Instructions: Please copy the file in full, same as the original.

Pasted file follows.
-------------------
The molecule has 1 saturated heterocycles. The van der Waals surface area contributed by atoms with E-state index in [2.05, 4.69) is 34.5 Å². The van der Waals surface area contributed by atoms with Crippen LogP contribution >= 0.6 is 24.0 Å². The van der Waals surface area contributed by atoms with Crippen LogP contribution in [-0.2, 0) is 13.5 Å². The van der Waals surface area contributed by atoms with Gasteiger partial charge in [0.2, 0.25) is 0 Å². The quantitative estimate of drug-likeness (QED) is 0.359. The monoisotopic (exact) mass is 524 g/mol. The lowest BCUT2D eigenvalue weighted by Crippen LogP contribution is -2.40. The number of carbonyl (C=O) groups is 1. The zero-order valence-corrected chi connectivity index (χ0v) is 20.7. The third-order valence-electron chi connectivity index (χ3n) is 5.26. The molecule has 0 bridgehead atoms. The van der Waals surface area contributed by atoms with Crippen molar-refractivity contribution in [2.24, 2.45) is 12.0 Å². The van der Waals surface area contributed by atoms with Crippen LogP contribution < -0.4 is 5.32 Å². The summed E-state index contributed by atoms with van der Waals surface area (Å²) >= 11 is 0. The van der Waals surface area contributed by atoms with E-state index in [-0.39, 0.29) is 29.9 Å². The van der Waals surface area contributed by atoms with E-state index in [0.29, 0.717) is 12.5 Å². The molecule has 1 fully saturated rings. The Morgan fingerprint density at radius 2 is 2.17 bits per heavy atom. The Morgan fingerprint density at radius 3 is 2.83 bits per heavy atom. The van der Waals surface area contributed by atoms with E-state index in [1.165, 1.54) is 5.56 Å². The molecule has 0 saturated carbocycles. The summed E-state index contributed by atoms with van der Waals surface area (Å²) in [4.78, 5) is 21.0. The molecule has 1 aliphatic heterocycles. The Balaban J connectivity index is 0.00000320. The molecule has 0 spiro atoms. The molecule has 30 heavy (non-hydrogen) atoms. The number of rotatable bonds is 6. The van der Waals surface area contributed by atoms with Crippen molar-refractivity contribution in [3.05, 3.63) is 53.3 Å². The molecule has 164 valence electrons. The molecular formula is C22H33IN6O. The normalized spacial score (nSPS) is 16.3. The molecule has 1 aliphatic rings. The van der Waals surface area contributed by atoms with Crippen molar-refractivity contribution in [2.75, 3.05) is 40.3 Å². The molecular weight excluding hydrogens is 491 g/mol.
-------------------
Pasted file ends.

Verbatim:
The molecule has 1 saturated heterocycles. The van der Waals surface area contributed by atoms with E-state index in [2.05, 4.69) is 34.5 Å². The van der Waals surface area contributed by atoms with Crippen LogP contribution >= 0.6 is 24.0 Å². The van der Waals surface area contributed by atoms with Crippen LogP contribution in [-0.2, 0) is 13.5 Å². The van der Waals surface area contributed by atoms with Gasteiger partial charge in [0.2, 0.25) is 0 Å². The quantitative estimate of drug-likeness (QED) is 0.359. The monoisotopic (exact) mass is 524 g/mol. The lowest BCUT2D eigenvalue weighted by Crippen LogP contribution is -2.40. The number of carbonyl (C=O) groups is 1. The zero-order valence-corrected chi connectivity index (χ0v) is 20.7. The third-order valence-electron chi connectivity index (χ3n) is 5.26. The molecule has 0 bridgehead atoms. The van der Waals surface area contributed by atoms with Crippen molar-refractivity contribution in [2.24, 2.45) is 12.0 Å². The van der Waals surface area contributed by atoms with Crippen LogP contribution < -0.4 is 5.32 Å². The summed E-state index contributed by atoms with van der Waals surface area (Å²) >= 11 is 0. The van der Waals surface area contributed by atoms with E-state index in [-0.39, 0.29) is 29.9 Å². The van der Waals surface area contributed by atoms with E-state index in [0.29, 0.717) is 12.5 Å². The molecule has 1 fully saturated rings. The Morgan fingerprint density at radius 2 is 2.17 bits per heavy atom. The Morgan fingerprint density at radius 3 is 2.83 bits per heavy atom. The van der Waals surface area contributed by atoms with E-state index in [1.165, 1.54) is 5.56 Å². The molecule has 0 saturated carbocycles. The summed E-state index contributed by atoms with van der Waals surface area (Å²) in [4.78, 5) is 21.0. The molecule has 1 aliphatic heterocycles. The Balaban J connectivity index is 0.00000320. The molecule has 0 spiro atoms. The molecule has 30 heavy (non-hydrogen) atoms. The number of rotatable bonds is 6. The van der Waals surface area contributed by atoms with Crippen molar-refractivity contribution in [3.05, 3.63) is 53.3 Å². The molecule has 164 valence electrons. The molecular formula is C22H33IN6O. The normalized spacial score (nSPS) is 16.3. The molecule has 1 aliphatic rings. The van der Waals surface area contributed by atoms with Crippen molar-refractivity contribution in [2.75, 3.05) is 40.3 Å². The molecular weight excluding hydrogens is 491 g/mol.